The bookshelves in Tumbleweed are full. Whatever he dislikes leaves, Shafer says. There’s only enough room for necessities. “Every part is really necessary to the whole and all the parts are beautiful,” he says. Books he kept – “A Hut of One’s Own,” “Wheel Estate,” “A Place of My Own” – are a record of the research he did while he built his house. The books are where he learned about urbanism and anthropometrics – the idea of fitting people into spaces.
His tiny house is definitely extreme, said Robyn Griggs Lawrence, editor-in-chief of Natural Home magazine, who toured Tumbleweed in August. Shafer won the Philosophy and Innovation Award in the magazine’s Natural Home of the Year contest. “I think we’re just seeing the beginning of it,” she said. “There’s the whole bigger-is-better mentality. People get into these big houses and they’re not comfortable . . .”
Shafer said he wasn’t trying to create anything new. “The gabled roof and even the floor plan are very traditional, it’s just scaled down,” he said. “It’s all built on tried-and-true principles.” Ideas to save kitchen space, such as a wall rack for pots and pans and magnet strip from which to hang knives, came from Shafer’s experience in the food service industry. Ideas for essentials, such as a composting toilet and mini-water heater, came from RV magazines. The toilet, which costs more than $1,000, has yet to be purchased. Now, Shafer uses the bathroom in his bigger house and does most of his cooking in its kitchen.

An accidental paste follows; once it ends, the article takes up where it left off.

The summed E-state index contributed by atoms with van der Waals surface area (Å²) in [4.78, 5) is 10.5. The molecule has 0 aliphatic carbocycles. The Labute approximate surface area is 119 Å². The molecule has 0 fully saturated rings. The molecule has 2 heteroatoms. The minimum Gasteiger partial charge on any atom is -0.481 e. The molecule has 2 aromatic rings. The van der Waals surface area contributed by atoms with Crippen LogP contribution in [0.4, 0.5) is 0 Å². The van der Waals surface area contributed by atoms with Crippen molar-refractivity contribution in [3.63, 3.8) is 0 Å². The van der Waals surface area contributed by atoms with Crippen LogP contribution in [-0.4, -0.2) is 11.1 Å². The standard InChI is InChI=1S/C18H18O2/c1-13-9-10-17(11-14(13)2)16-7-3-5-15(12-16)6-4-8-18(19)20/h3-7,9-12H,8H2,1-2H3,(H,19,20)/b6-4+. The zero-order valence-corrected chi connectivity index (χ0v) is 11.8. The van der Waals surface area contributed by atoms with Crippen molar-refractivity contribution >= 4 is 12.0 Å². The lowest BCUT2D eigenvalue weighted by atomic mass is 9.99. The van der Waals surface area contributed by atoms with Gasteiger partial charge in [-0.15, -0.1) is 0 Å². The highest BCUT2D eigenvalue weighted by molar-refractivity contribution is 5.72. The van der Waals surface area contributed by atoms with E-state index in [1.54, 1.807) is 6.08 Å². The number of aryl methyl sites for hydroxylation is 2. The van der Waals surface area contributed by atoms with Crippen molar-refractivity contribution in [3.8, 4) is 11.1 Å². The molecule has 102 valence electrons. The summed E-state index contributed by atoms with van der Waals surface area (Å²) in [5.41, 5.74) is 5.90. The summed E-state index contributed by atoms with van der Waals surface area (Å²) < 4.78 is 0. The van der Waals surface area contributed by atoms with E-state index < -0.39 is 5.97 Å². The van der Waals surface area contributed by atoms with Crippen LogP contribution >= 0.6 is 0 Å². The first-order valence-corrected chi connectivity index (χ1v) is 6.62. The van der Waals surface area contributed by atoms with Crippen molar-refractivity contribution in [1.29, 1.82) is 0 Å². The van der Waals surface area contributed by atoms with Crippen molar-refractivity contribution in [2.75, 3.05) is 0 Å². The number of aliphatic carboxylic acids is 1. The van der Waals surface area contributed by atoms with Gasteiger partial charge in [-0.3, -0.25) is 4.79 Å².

Life would be different if the bigger house wasn’t there. Shafer would like to hook his water line to the city water supply or to a well. Instead, he runs his sink on a gravity-fed system – a 2.5-gallon metal cooking pot that sits in a cabinet above the sink. Electricity runs off a solar panel outside, but Tumbleweed is wired to be hooked up to a power grid. Food is kept in a cooler under a counter, but Shafer is considering a mini-fridge like RVs have. Meals not made in the bigger house are cooked on a double-burner propane camp stove. About the only plan that hasn’t changed is the sleeping arrangement. Shafer’s bed is a full-sized futon mattress that takes up most of the floor in the loft upstairs. That’s fine with Iowa City’s building inspection office. Because Shafer owns the bigger house, the agency says it has no plans to call on Shafer for an inspection.
“A little camper is what it is and that’s how we treat it,” Ream says. “It’d be like going outside and sleeping in a tent. We aren’t going to do bed checks. That’s not our job.” The house, Ream says, is cute and unique. “More power to him for wanting to have this alternative lifestyle,” she says.
Shafer doesn’t consider himself all that different from other homeowners. “I don’t feel like an activist,” he says. “Mostly I’m just into more efficient design.”